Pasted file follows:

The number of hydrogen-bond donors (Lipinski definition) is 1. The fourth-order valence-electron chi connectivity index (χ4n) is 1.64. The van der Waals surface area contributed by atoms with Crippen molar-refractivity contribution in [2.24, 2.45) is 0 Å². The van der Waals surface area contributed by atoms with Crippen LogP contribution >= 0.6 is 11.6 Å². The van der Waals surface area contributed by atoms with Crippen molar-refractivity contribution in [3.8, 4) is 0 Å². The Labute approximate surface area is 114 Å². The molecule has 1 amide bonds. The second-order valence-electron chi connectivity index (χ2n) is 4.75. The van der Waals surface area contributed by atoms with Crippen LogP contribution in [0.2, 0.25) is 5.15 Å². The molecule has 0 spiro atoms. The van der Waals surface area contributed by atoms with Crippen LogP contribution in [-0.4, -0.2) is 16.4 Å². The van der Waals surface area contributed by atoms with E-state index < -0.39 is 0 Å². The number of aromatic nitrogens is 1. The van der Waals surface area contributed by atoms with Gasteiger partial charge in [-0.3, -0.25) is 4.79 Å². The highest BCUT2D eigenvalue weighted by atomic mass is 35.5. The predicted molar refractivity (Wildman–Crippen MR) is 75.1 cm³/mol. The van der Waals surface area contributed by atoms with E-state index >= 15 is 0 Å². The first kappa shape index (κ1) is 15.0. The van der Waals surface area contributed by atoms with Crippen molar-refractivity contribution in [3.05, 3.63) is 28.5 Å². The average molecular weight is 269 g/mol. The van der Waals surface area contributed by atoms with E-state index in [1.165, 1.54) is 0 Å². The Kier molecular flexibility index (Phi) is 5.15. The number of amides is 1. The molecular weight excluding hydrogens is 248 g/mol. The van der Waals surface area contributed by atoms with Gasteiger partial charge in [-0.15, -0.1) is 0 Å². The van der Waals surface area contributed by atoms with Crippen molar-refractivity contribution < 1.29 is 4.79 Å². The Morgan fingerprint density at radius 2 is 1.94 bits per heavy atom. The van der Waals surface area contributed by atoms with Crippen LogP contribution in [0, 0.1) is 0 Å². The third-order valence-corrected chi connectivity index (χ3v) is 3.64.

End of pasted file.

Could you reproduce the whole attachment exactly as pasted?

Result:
The number of hydrogen-bond donors (Lipinski definition) is 1. The fourth-order valence-electron chi connectivity index (χ4n) is 1.64. The van der Waals surface area contributed by atoms with Crippen molar-refractivity contribution in [2.24, 2.45) is 0 Å². The van der Waals surface area contributed by atoms with Crippen LogP contribution >= 0.6 is 11.6 Å². The van der Waals surface area contributed by atoms with Crippen molar-refractivity contribution in [3.8, 4) is 0 Å². The Labute approximate surface area is 114 Å². The molecule has 1 amide bonds. The second-order valence-electron chi connectivity index (χ2n) is 4.75. The van der Waals surface area contributed by atoms with Crippen LogP contribution in [0.2, 0.25) is 5.15 Å². The molecule has 0 spiro atoms. The van der Waals surface area contributed by atoms with Crippen LogP contribution in [-0.4, -0.2) is 16.4 Å². The van der Waals surface area contributed by atoms with E-state index < -0.39 is 0 Å². The number of aromatic nitrogens is 1. The van der Waals surface area contributed by atoms with Gasteiger partial charge in [-0.3, -0.25) is 4.79 Å². The highest BCUT2D eigenvalue weighted by atomic mass is 35.5. The predicted molar refractivity (Wildman–Crippen MR) is 75.1 cm³/mol. The van der Waals surface area contributed by atoms with E-state index >= 15 is 0 Å². The first kappa shape index (κ1) is 15.0. The van der Waals surface area contributed by atoms with Crippen molar-refractivity contribution in [3.05, 3.63) is 28.5 Å². The average molecular weight is 269 g/mol. The van der Waals surface area contributed by atoms with E-state index in [1.165, 1.54) is 0 Å². The Kier molecular flexibility index (Phi) is 5.15. The number of amides is 1. The molecular weight excluding hydrogens is 248 g/mol. The van der Waals surface area contributed by atoms with Gasteiger partial charge in [-0.15, -0.1) is 0 Å². The van der Waals surface area contributed by atoms with Crippen molar-refractivity contribution < 1.29 is 4.79 Å². The Morgan fingerprint density at radius 2 is 1.94 bits per heavy atom. The van der Waals surface area contributed by atoms with Crippen LogP contribution in [0, 0.1) is 0 Å². The third-order valence-corrected chi connectivity index (χ3v) is 3.64.